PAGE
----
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Radical Orthodoxy on Catholicism, Protestantism and Liberalism/Liberality: On the use of historical narratives and quantitative methods in political theology

Journal article
Authors Arne Rasmusson
Published in Modern Theology
ISSN 0266-7177
Publication year 2020
Published at Department of Literature, History of Ideas, and Religion
Language en
Keywords Political theology, ecclesiology, theological method, Catholicism, Protestantism, Noncomformism, Liberalism, Radical Orthodoxy, John Milbank
Subject categories Faith and reason, Sociology of religion, Church history, Systematic theology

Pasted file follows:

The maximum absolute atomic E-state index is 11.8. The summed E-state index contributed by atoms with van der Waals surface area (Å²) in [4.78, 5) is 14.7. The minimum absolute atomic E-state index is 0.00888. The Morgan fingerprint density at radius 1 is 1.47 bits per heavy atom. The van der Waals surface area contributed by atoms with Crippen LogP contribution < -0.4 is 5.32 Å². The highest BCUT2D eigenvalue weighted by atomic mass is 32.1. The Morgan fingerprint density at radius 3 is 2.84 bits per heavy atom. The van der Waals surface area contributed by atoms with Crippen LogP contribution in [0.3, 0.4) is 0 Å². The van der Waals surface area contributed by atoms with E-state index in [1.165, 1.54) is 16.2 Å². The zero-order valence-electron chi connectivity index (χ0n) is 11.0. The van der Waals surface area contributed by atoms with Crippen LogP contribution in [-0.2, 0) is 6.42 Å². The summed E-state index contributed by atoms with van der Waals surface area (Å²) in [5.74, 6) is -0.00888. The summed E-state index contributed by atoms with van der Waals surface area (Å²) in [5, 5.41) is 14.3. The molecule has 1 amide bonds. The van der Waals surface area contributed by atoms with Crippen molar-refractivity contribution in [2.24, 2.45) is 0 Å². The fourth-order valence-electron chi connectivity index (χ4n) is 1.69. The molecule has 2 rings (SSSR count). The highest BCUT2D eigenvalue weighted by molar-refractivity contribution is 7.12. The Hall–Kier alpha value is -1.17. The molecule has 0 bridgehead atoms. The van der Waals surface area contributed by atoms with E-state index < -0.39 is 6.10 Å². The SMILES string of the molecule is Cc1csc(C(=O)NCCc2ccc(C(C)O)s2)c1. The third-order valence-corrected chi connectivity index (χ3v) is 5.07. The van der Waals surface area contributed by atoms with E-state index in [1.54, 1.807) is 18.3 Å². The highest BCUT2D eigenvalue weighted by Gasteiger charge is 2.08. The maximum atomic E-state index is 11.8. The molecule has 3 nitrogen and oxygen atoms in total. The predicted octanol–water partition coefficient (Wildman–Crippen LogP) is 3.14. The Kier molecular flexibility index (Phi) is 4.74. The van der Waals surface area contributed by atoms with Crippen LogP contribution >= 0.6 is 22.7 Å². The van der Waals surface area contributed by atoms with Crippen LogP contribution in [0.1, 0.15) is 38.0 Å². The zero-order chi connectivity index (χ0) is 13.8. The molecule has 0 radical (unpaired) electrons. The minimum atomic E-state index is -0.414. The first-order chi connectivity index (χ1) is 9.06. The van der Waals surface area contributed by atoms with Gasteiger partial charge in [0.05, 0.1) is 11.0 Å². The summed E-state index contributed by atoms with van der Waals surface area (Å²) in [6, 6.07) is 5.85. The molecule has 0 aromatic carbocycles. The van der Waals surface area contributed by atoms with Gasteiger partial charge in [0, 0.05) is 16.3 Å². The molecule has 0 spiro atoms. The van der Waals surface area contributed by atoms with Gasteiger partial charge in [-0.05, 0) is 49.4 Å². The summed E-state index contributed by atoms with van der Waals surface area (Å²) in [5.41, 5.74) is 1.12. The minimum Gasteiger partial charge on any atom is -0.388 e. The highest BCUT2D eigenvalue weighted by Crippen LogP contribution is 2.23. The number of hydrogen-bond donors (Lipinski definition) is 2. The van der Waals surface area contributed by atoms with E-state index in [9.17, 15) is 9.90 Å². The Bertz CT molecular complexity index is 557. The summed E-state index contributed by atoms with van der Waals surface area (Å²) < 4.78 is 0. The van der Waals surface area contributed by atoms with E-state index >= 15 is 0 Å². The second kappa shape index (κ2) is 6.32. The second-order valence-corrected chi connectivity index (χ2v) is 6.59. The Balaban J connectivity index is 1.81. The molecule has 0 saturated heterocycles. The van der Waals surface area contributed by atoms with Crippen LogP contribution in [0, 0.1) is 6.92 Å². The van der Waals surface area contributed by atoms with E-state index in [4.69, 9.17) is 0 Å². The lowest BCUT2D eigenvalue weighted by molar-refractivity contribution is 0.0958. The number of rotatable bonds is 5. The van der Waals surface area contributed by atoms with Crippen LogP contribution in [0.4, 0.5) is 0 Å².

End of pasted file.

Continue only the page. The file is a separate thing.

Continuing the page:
Political theology assumes or depends, implicitly or explicitly, on historical narratives and empirical claims. For theologians making historical, socio-cultural and economic claims an interdisciplinary use of several different methods is helpful, including a theologically and philosophically informed combination of historical narratives with social and economic quantitative methods. This argument is fleshed out by a critical analysis of historical and sociological claims about Catholicism, Anglicanism, and Protestantism in relation to liberalism and liberality, which are central to the argument of John Milbank’s and Adrian Pabst’s book The Politics of Virtue. They find the roots of an increasingly untenable abstract atomistic liberalism both in late medieval and Protestant (especially Calvinist) theology as well as in the dissenting nonconforming traditions that worked for the disestablishment of the Church. This very disestablishment is part of what creates modern liberalism. This article both sketches a partly alternative history to the one Milbank and Pabst provide, pointing to the role of creative minorities in certain dissenting Protestant churches and movements for the emergence of the type of liberality Milbank and Pabst defend, and tests these claims against quantitative social science studies on democracy, social trust, and corruption.

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